Research shows that around 250 million years ago when dinosaurs roamed the earth, the earth had five times more carbon dioxide (CO2) than today.
The tectonic movements during that time made the oceans close up and the tectonic plates sink into the earth.
This process, called subduction, led to volcanism at the surface, with rocks constantly melting and emitting CO2 into the atmosphere.
"For the first time, we have quantified in this study the link between plate tectonics and volcanic CO2 emissions - a major step forward in understanding and predicting the behavior of the Earth, and its consequences," said Douwe van der Meer, a researcher at Utrecht University in the Netherlands.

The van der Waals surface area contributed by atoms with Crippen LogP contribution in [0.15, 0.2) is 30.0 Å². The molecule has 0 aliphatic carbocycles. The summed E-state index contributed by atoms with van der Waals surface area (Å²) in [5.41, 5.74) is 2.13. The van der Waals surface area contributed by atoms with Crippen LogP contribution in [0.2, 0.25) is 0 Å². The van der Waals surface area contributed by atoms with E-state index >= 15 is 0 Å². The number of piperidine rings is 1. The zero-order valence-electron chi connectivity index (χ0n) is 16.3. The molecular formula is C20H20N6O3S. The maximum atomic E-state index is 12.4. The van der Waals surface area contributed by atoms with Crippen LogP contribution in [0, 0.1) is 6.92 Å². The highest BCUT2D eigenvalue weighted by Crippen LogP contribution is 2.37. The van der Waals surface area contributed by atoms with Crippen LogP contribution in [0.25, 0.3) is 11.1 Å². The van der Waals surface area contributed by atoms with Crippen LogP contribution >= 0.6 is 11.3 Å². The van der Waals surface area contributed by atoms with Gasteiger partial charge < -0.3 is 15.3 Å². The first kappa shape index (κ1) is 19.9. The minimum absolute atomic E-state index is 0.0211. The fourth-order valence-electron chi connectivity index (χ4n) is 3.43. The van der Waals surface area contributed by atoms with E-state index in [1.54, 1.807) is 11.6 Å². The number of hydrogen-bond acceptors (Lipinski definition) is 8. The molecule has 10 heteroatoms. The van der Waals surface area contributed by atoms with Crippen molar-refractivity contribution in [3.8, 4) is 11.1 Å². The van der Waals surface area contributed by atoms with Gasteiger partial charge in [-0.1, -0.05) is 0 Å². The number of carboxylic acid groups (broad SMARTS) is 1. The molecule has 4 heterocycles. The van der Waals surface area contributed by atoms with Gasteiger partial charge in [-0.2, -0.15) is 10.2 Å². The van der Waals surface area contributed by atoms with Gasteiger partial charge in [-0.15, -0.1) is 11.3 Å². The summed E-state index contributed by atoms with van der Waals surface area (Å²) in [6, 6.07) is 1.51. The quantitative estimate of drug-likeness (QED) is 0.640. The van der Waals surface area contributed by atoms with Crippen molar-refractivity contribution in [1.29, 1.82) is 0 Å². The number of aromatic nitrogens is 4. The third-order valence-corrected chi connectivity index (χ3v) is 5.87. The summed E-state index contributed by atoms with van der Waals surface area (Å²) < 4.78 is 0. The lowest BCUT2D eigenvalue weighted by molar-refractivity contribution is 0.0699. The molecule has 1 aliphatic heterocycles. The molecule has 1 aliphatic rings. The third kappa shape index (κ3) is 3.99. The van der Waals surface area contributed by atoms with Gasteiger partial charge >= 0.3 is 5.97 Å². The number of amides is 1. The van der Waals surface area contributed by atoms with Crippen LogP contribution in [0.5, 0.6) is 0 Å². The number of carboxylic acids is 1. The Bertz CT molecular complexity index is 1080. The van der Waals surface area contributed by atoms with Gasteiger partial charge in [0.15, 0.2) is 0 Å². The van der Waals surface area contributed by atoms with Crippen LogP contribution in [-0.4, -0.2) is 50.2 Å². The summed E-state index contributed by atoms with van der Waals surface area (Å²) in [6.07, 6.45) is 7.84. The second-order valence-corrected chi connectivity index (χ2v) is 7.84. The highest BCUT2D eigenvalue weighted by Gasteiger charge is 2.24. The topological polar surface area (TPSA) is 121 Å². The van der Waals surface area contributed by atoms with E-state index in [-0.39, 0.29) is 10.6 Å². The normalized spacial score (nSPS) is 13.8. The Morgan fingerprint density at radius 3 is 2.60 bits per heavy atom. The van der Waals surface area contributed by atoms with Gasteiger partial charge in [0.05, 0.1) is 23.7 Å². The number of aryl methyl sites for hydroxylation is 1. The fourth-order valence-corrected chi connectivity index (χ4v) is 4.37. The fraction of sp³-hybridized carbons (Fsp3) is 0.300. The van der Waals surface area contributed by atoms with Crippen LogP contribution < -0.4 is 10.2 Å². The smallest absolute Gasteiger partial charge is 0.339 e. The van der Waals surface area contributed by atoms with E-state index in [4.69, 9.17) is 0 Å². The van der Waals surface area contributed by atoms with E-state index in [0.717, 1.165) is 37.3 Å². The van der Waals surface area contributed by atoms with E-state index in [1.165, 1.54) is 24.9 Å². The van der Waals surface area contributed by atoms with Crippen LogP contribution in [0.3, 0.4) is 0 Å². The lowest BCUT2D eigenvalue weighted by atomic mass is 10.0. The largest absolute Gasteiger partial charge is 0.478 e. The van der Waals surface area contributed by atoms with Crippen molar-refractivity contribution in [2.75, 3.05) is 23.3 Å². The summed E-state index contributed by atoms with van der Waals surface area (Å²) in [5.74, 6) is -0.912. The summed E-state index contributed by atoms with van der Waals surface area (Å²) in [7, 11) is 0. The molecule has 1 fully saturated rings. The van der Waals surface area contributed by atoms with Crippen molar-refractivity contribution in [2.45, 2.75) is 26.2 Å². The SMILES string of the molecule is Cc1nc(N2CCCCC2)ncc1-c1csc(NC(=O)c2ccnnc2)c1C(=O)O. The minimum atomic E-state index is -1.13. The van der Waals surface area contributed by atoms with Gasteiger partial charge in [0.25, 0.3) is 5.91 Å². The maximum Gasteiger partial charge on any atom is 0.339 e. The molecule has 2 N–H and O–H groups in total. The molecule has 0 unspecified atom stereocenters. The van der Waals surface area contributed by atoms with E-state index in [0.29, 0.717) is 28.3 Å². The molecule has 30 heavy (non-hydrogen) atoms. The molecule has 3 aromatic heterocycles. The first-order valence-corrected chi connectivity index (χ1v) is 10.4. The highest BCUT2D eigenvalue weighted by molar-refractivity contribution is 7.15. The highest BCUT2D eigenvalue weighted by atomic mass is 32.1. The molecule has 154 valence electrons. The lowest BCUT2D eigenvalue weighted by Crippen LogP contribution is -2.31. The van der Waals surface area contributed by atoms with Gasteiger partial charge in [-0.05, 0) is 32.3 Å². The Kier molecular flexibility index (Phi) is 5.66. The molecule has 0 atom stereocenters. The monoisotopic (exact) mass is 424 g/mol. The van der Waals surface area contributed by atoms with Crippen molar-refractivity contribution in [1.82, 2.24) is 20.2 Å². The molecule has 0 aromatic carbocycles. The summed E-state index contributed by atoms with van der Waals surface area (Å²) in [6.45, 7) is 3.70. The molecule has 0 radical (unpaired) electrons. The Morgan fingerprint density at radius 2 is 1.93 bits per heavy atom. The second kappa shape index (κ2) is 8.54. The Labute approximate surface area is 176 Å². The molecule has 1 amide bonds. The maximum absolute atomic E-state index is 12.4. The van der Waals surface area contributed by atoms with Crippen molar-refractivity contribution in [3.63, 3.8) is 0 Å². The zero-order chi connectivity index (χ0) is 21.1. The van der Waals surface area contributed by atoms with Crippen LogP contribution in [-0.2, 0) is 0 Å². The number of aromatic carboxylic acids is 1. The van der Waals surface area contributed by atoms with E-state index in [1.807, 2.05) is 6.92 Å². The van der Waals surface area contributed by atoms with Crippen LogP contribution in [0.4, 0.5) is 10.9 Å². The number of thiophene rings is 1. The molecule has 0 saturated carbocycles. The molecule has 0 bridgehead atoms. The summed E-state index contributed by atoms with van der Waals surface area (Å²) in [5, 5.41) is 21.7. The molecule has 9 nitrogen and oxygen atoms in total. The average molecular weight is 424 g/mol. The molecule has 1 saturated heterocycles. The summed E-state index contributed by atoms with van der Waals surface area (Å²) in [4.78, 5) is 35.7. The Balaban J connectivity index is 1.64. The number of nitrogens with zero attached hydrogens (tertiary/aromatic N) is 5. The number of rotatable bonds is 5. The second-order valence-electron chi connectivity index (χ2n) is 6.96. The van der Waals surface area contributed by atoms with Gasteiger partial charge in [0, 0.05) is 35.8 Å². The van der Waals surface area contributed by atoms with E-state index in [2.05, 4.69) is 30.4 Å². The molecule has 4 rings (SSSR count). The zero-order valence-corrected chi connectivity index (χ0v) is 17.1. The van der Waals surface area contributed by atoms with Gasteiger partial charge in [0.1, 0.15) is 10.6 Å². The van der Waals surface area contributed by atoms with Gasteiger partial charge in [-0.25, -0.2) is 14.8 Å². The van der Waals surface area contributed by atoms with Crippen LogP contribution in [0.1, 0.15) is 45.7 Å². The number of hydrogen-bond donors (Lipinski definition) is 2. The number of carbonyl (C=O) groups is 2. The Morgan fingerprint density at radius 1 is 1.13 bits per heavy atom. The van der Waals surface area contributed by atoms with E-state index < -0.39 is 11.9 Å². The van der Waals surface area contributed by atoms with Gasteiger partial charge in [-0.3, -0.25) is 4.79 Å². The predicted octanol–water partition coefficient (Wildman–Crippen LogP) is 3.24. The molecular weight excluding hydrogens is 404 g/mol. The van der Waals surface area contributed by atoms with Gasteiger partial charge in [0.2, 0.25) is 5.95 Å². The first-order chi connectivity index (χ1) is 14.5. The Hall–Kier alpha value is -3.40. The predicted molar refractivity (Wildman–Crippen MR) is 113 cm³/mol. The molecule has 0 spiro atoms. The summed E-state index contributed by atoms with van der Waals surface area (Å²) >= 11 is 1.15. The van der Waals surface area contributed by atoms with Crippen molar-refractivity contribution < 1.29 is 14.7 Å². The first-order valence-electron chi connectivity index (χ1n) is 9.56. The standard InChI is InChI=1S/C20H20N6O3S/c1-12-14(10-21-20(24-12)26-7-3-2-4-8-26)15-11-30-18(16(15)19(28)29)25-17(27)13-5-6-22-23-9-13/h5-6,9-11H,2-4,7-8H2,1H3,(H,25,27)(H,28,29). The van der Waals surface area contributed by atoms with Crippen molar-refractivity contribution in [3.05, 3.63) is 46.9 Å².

The researchers used an imaging technique called seismic tomography to reconstruct 250 million years of volcanic CO2 emissions.
The researchers analysed earthquake waves travelling through earth, to image the structure of the earth's interior, Livescience reported.
Huge amounts of this greenhouse gas made the climate extremely humid and warm, said Douwe van der Meer, a researcher at Utrecht University in the Netherlands.
The study appeared in the journal Proceedings of the National Academy of Sciences.